Dottie and I spent most of last week and part of this week in New Orleans.

While excellent angling for red fish and speckle trout in the bayous, lakes and canals of the delta is within a 40-minute ride of the city, the only fishy things we “caught” were in the gumbo and po’boy sandwiches served up in classic New Orleans style by the many fantastic restaurants packed into the French Quarter, often several in each block on both sides of the street.

And the music, well, it just doesn’t get any better, especially in the little clubs along Frenchmen Street. We enjoyed a feast for all of our senses.

But the main reason we flew down was to attend the wedding of Thomasina Gross and Zachariah Wiedeman in Louis Armstrong Park, which is located adjacent to the French Quarter.

Thomasina and Zachariah were our houseguests last summer while Thomasina was part of the Transcendence Theatre summer show at Jack London Park. All during their stay with us, and unbeknownst to Thomasina, Zachariah was planning to propose to her at (and during) the total solar eclipse on Aug. 21.

He disclosed his plan to us weeks in advance of the event and we had to keep it secret as he worked on all the details.

Thomasina’s last performance was the evening of Aug.t 20. She just thought they were going to see the eclipse. For Zachariah though, the timing was critical. They had to jump in the car right after the show and drive all night to central Oregon to get there in time.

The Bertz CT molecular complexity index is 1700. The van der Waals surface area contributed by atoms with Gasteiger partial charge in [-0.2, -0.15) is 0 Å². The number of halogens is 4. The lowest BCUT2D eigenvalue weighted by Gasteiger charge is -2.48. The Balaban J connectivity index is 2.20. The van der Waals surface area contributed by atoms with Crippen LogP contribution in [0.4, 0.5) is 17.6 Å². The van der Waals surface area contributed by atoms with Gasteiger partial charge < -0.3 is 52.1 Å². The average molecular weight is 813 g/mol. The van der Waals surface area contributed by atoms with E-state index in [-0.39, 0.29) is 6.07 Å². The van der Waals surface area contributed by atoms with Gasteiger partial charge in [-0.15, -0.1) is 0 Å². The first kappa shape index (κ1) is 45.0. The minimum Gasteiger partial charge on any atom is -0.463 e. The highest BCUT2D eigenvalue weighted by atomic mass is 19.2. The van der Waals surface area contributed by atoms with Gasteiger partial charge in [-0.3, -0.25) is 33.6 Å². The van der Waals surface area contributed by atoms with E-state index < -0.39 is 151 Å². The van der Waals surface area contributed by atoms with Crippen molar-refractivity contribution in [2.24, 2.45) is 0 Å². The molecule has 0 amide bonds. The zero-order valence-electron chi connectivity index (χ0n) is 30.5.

They made it.

Zachariah had hidden the ring in a small box of her favorite candy, which he handed to Thomasina as they kicked back to watch the eclipse.

With the stars of the darkened Oregon sky in her eyes she accepted.

Naturally, we accepted their invitation to the wedding and added several days onto the trip so we can enjoy all of the good jazz and food that this incredible place has to offer.

The city turns 300 this year, marking the anniversary of when Jean-Baptiste Le Moyne de Bienville funded the Quarter. We’re staying in a small apartment on Bienville Street, named after him.

There are always lots of things going on down here, but nothing was more exciting than the wedding.

After the lovely ceremony in Louis Armstrong Park, the newly married couple, the entire wedding party and all of their family and friends in attendance, Dottie and I included, joined a “second line” parade, led by a New Orleans brass band, through the French Quarter to the cable car on Canal Street, which took us to the reception over in the Garden District.

It just doesn’t get more New Orleans than that.